As we approach the end of the Easter season, the Revised Common Lectionary brings us to John 14. Whether it’s irony or the work of the Spirit, these verses are some of the most popular funeral texts. That was perhaps more true for last Sunday’s reading, but this week’s is part of the same passage and teaching by Jesus. If you didn’t preach on John last week, you might consider including the entire passage, v. 1-21, in worship or at least in your sermon prep for this week.

One of the main points of the Gospel reading for this week is the promise that Jesus will send the Spirit, otherwise known as the Advocate or Comforter or Companion or Helper, depending on the translation you’re using. This is a good connection to Pentecost, but don’t rush to get there too quickly! Today, the purpose of Jesus’ promise is to assure the disciples that they will not be left alone. In some ways, this is the piece of John 14 that most resonates with the experiences of loss of many folks today. When someone we love is dying, it is comforting to know that their spirit will remain with us even when their life has gone. This is the promise that Jesus gives the disciples before he leaves them.

candle-1912947_1920The reading from Acts is powerful in its description of the altar to an unknown god. This story can be a rallying point for Christian unity or interfaith relationships. Where are the holy places in your community? Not the churches, but the places where people encounter God even when they are not expecting to?

1 Peter basically tells us today that it is good to do what’s right, even if we end up suffering because of it. In this way, we imitate Christ (and Noah, for what it’s worth). Depending on what’s going on in your community, this could be a life-giving or a convicting word for your congregation. Psalm 66 praises God, even in the midst of suffering, because God hears our prayer.

Which of the RCL readings speaks to you this week? Will you use one or several as the focus for your preaching? What themes are relevant for your particular context? Many blessings to you as you prepare to preach and lead worship this week. Please share your questions and ruminations below. Happy preaching!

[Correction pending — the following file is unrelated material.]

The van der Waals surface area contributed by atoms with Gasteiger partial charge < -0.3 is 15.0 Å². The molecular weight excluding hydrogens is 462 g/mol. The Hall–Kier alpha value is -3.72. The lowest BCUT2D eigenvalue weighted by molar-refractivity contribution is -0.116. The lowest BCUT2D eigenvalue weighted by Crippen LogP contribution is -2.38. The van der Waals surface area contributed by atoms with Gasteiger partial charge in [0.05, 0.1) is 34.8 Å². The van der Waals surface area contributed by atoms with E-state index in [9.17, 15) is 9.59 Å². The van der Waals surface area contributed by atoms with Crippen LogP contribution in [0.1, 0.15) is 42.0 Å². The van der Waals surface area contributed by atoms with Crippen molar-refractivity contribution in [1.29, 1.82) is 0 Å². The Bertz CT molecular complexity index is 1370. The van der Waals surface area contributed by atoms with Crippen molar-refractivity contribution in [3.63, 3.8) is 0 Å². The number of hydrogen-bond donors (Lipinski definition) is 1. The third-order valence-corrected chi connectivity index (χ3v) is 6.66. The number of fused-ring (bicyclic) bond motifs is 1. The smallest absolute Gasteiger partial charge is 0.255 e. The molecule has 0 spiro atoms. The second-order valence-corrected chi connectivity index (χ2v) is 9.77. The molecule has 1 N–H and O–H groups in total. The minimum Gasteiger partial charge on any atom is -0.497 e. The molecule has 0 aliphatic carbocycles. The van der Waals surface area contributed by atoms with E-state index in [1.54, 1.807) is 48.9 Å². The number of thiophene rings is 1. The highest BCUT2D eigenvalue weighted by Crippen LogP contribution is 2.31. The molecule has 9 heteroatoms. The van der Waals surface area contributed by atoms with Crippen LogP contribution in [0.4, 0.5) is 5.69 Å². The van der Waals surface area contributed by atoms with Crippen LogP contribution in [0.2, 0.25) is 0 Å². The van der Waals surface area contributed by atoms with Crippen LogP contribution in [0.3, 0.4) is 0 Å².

Katya Ouchakof is an ELCA pastor in Madison, WI, and a contributor to There’s a Woman in the Pulpit. She is grateful that the Easter season is 50 days long, since she still needs to give her godchildren their Easter baskets…

RevGalBlogPals encourages you to share our blog posts via email or social media. We do not grant permission to cut-and-paste prayers and articles without a link back. For permission to use material in paper publications, please email revgalblogpals at gmail dot com.

3 thoughts on “Revised Common Lectionary: Still Easter!

  1. I am going to focus on John. I think I am going to preach what I call s “death” sermon. Sort of an extended, generic funeral sermon. Then again, maybe something else will emerge as I consider the readings this week.

    Liked by 1 person

    1. That’s what I did last time this passage showed up in the lectionary – basically preached my funeral sermon format of “God loves you, God loves the person who died, and we’ll all see each other again someday.” And told the congregation that was what I was doing, because that’s the good news that we could all stand to hear any time!


We hope you'll join the conversation!

Fill in your details below or click an icon to log in: Logo

You are commenting using your account. Log Out /  Change )

Twitter picture

You are commenting using your Twitter account. Log Out /  Change )

Facebook photo

You are commenting using your Facebook account. Log Out /  Change )

Connecting to %s

This site uses Akismet to reduce spam. Learn how your comment data is processed.